December marks one year since the first wave of Syrian refugees arrived in Canada, with over half settling in cities across Ontario.
Now that the initial settlement stages are complete for many — finding schools, housing, language classes, and other such logistics — front-line health practitioners are bracing for the next stage in the process: helping refugees deal with traumatic events prior to their arrival, and from their continued adjustment to their new home.
Health-care providers worked quickly to be ready for the 15,000 refugees who arrived in Ontario this year (about half the annual total). Most settled in Toronto, Hamilton, Ottawa, London, Kitchener-Waterloo, and Windsor, where community health centres worked closely with family doctors and settlement agencies to address immediate health needs.
Providers are now preparing for a phenomenon called the newcomer health effect. Branka Agic, manager of health equity at Toronto’s Centre for Addiction and Mental Health (CAMH), says refugee mental and physical health typically improves upon arrival in Canada. But after that initial year, their health tends to decrease.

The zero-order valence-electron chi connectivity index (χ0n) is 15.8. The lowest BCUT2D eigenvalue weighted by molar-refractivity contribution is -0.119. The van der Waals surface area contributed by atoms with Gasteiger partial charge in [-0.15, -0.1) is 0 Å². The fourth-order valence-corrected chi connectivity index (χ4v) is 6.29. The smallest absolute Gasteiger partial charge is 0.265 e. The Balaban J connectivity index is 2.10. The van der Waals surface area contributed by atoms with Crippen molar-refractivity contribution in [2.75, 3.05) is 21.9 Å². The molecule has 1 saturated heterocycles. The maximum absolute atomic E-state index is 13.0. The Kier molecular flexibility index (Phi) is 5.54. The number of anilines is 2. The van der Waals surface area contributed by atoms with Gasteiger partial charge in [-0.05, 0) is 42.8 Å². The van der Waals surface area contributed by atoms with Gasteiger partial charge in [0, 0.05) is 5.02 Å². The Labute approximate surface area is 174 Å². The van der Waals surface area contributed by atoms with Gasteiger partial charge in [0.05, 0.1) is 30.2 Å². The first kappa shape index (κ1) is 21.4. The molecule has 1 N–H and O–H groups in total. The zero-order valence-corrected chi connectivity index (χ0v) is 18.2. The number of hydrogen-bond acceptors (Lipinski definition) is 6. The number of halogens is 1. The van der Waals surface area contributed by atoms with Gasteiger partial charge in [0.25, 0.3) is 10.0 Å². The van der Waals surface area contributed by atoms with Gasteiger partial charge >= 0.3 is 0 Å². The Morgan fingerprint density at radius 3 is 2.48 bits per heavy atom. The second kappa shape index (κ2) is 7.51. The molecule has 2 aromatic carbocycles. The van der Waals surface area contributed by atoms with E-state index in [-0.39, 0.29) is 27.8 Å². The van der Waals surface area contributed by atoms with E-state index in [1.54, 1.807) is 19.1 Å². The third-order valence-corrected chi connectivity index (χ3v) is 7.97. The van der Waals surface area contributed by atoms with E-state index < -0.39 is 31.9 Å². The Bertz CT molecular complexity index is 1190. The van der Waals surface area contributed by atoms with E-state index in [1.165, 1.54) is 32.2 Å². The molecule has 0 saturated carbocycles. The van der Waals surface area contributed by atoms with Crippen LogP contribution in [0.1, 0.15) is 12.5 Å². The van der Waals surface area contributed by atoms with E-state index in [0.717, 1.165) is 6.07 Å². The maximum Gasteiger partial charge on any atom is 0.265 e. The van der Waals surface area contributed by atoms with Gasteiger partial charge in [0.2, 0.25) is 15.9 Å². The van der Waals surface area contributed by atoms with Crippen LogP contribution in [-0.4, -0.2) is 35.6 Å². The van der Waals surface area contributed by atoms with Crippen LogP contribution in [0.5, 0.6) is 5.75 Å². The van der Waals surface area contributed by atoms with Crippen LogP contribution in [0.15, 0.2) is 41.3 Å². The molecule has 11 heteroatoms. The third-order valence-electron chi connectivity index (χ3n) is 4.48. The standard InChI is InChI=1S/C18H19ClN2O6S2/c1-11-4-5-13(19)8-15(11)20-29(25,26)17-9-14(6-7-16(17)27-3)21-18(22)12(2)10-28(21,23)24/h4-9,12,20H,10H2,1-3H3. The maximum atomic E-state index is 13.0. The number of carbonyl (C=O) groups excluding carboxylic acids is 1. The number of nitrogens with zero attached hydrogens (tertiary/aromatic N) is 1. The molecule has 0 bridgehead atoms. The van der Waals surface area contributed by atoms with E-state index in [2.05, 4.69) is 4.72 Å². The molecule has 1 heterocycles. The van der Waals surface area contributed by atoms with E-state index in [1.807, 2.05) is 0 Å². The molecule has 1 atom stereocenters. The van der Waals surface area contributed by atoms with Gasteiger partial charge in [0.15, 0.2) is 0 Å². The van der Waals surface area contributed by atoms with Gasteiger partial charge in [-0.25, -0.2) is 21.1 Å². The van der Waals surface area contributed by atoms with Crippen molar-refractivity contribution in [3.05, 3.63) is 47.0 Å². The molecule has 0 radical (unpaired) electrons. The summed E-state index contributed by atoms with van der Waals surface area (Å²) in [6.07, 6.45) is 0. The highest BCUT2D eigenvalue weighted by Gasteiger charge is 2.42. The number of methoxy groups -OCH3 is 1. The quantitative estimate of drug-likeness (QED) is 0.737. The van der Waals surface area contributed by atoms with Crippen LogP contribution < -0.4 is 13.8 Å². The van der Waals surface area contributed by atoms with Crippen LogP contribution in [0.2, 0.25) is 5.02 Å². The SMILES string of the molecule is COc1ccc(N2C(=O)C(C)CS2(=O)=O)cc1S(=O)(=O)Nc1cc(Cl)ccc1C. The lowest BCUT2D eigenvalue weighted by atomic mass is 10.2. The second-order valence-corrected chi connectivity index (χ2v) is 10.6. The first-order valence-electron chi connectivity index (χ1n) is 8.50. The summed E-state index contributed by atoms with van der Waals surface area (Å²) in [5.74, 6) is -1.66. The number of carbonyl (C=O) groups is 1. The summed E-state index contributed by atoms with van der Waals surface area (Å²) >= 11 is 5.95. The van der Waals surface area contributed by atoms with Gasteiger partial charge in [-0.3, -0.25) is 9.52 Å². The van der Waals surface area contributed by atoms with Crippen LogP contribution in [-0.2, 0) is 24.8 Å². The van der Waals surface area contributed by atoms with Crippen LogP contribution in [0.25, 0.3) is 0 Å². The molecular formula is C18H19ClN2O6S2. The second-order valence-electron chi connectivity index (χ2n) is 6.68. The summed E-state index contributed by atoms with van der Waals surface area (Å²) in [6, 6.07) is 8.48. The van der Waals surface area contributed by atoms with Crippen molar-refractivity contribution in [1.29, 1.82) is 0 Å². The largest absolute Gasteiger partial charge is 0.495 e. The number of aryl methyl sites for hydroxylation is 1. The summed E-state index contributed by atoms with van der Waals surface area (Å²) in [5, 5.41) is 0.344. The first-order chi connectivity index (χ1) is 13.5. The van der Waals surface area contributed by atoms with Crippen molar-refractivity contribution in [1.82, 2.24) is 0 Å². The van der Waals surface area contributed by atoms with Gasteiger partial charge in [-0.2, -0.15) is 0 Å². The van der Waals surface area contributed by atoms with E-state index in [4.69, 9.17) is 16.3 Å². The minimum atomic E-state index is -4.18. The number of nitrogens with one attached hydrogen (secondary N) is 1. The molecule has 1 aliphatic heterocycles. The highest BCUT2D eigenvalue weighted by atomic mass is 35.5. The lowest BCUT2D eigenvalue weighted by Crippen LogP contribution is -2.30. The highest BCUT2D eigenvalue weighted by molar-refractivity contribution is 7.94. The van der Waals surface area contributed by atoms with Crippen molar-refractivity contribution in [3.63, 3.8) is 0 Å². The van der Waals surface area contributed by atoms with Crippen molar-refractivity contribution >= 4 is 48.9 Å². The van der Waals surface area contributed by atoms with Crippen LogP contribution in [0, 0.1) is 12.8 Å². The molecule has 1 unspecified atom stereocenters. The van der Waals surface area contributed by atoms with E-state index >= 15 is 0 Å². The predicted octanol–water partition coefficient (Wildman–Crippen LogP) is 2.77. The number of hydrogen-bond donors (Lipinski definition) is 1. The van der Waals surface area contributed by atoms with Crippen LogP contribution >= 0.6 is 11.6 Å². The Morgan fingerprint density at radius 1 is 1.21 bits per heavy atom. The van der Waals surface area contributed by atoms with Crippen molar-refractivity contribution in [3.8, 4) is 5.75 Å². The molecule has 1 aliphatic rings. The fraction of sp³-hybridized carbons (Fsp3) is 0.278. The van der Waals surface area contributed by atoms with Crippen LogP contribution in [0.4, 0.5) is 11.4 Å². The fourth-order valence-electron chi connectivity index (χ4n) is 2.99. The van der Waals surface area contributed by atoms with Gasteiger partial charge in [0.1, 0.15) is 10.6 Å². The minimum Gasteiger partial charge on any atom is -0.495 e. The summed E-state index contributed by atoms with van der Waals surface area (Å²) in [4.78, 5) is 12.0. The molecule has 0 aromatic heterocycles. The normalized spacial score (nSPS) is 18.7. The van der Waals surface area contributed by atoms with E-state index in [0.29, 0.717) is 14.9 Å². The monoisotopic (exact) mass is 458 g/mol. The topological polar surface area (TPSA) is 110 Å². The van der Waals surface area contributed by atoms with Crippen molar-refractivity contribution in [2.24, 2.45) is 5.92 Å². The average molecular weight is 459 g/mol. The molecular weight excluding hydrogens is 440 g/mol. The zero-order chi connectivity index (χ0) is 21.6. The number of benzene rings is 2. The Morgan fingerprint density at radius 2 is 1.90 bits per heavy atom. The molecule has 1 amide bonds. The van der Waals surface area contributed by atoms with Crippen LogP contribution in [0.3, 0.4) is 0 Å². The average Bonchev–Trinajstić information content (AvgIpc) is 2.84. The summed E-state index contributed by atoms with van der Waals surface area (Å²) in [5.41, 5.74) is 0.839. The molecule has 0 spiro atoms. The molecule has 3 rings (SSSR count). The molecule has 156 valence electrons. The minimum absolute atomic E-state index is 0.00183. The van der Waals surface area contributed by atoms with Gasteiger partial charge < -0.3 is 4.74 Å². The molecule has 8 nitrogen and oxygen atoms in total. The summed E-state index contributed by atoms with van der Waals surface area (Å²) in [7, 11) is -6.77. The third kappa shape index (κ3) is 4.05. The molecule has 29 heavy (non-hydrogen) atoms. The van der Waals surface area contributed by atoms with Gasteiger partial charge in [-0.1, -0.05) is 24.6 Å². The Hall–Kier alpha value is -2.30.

“People experience a honeymoon period,” says Agic. “They are really enthusiastic to start their new life in Canada, but the resettlement process is complex and refugees face many challenges: they do not speak English, there are worries of family left behind, financial problems — all of these factors impact the health of refugees.”
Reviewing evidence gathered by CAMH and from the Mental Health Commission of Canada, Agic says that anywhere from 10 to 40 per cent of refugees could develop mental health problems over their lifespan. In most cases, those problems will be expressed as depression and anxiety. Some will experience more serious illnesses, such as PTSD and psychosis.
Though it is not yet known exactly how many Syrian refugees are experiencing mental health problems, representatives from community health centres are seeing signs of pending problems.
Community health officials say they are working with refugee clients who are beginning to deal with the trauma of witnessing sexual violence in their home countries. They are also hearing from schools that refugee children are expressing behavioural problems.
“We assume all have experienced trauma of some kind,” says Denise Brooks, executive director of Hamilton Urban Core Community Health Centre.
The effects of xenophobia here in Canada create another set of concerns. Clients have reported incidents including racial slurs and physical attacks. Vandalism at local mosques with hate messages — “Go home” — is concerning to refugees and undermines their ability to feel like they are integrating into their new communities. “That is something that we are concerned about and I think more needs to be done,” says Nhlaloenhle Ndawana, a manager at Hamilton Urban Core.
This is compounded by a stigma against mental illness, which is strong among Syrian refugees, says Ndawana. Many will never approach a health-care provider for help.